DRAFT… DRAFT… DARFT…
9:50 AM: Economic Weblogging, and the Promise and Peril of New Modes and Orders in Education:
- Chair: ???, 9:50-9:52
- Speaker: Clay Shirky, 9:52-10:08
- Discussant: Ben Wildavsky, 10:07-10:15
- General discussion, 10:15-10:40
DRAFT INTRO: Higher education in the west was born at the start of the second millennium, as popes recognized that they needed more theologians and ecclesiastical bureaucrats and emperors recognized that they needed more judges. It was born in an environment in which books were incredibly costly—better to get everybody together in one room so they could take notes while somebody, the lector, read the book aloud in a lecture.
Higher education underwent its first Christiansenian disruption in the fifteenth century with Gutenberg.
The universities changed, and they survived, and they did more than survive--the coming of the printed book did not disintermediate the university but instead gave it and its faculty leverage.
It may well face its second Christensenian disruption today.
As Tyler Cowen, who with Alex Tabarrok is too busy attempting to do the disruption with Marginal Revolution University to join us today, tweeted last January: “Blogs already teach more people economics than Principles of Economics courses do.”
Here with us today to tell us where they think the curve of New Modes and Orders in education will take us--so that we can figure out how to get ahead of it-we have Clay Shirky from New York University, with discussant Ben Wildavsky from here at the Kauffman Foundation.
Emperor Friedrich II "Stupor Mundi" Hohenstauffen: Licterae Generalis of 1224:
Given at Syracuse, 5 June 1224:
Friedrich, Emperor, King of the Romans, King of Jerusalem, King of the Two Sicilies, Duke of Lombardy etc., to all the archbishops, bishops, priests, counts, barons, judges, executors of justice, bailiffs, and all other imperial and royal authorities:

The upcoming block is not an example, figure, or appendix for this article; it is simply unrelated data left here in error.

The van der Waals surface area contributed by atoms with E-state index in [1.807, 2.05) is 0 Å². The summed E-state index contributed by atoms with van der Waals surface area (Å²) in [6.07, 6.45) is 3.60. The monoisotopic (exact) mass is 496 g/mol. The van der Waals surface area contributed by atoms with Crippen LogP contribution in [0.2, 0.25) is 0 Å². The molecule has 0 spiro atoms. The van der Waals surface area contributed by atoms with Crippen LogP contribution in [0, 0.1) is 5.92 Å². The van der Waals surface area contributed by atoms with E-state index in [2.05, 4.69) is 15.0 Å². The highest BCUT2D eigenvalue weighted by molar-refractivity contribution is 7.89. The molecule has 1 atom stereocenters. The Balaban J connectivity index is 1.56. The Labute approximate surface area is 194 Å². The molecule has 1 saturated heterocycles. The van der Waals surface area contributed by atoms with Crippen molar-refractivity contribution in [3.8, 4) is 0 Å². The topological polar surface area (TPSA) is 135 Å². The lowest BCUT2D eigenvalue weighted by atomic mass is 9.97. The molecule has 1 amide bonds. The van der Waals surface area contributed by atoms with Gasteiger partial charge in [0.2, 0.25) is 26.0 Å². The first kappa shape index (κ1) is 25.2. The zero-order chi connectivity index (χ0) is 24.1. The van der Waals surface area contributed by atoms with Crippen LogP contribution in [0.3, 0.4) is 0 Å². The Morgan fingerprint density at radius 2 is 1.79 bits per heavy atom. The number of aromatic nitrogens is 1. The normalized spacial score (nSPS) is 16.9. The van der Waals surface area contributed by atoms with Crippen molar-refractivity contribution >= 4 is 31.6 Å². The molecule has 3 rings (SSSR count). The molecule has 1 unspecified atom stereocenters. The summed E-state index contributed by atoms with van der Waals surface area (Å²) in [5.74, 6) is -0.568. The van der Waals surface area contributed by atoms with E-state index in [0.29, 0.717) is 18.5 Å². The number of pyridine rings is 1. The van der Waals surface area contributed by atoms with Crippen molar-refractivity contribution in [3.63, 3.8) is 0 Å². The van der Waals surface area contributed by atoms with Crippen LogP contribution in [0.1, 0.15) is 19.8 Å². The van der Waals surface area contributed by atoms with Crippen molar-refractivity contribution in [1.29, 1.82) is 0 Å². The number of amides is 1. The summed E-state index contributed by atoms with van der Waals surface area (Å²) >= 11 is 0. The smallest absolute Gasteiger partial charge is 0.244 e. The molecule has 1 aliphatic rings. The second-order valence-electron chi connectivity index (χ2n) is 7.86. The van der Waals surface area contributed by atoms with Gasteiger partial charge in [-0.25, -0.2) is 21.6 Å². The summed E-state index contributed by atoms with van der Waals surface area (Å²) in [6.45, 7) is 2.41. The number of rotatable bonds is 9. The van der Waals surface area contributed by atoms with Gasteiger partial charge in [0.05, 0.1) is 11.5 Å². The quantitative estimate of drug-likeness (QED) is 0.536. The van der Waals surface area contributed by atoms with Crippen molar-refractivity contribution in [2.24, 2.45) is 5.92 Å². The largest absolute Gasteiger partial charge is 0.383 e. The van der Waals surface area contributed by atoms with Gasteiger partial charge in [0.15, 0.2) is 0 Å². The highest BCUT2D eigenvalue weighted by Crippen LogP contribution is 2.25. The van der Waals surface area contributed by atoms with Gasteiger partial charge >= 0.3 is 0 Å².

With the favor of God, thanks to Whom we live and reign, and to Whom we attribute all good deeds done by us, we wish that in all parts of our rule many will become wise and knowledgeable by having access to a fountain of knowledge and a seminary of doctrine, so that they, made proficient by study and observation, will serve divine justice and will become useful to us for the administration of justice and of the laws, which we urge everyone to obey.
We have therefore decided that in the most pleasant city of Naples there should be teaching of the arts and of all disciplines, so that those who are starved for knowledge will find it in our own kingdom, and will not be forced in their search for knowledge to become pilgrims and to beg in foreign lands.
We intend to provide for the good of those of our subjects who… become learned… the acquisition of what is good cannot be sterile… will be followed by nobility, the halls of the tribunals, wealth, and the grace and favors of friendship…. [W]ithout doubt we will entrust them with the administration of justice once they have become able to do so.
Therefore be happy and ready for the teachings that scholars desire.
We will allow you to live in a place where everything is in abundance, where homes are spacious, where the customs are affable, and where one can easily transport by sea or land what is necessary to life. We offer all useful things… look for teachers… offer prizes…. We will protect them from the dangers of brigands….
Among the teachers that we have assigned to the School we have Roffredo of Benevento, a faithful judge, Professor of Civil Law, a man of great science and proven loyalty.
We order therefore all of you… to let all these things be known… to command, at peril of persons and goods, that no student will dare leave the Kingdom for reasons of study… to order… students… outside the Kingdom to return here by the Feast of St Michael….
[T]here will be doctors and teachers in every Faculty. We assure the students… [the] best houses will be given to them… their rent will be at most two ounces of gold… [set by a panel of] by two citizens and two students. There will be loans given to students… [secured by their] books… [but security] will not be requested by the creditor as long as the students remains in school….
As for grain meat, fish wine and other things that students need, we will not make any rule since the province has all these things in abundance and all will be sold to students as it is to citizens.
We invite students to this laudable and great task, we… [will] keep these promises… honor [their] persons, and… order universally that [they] should be honored by all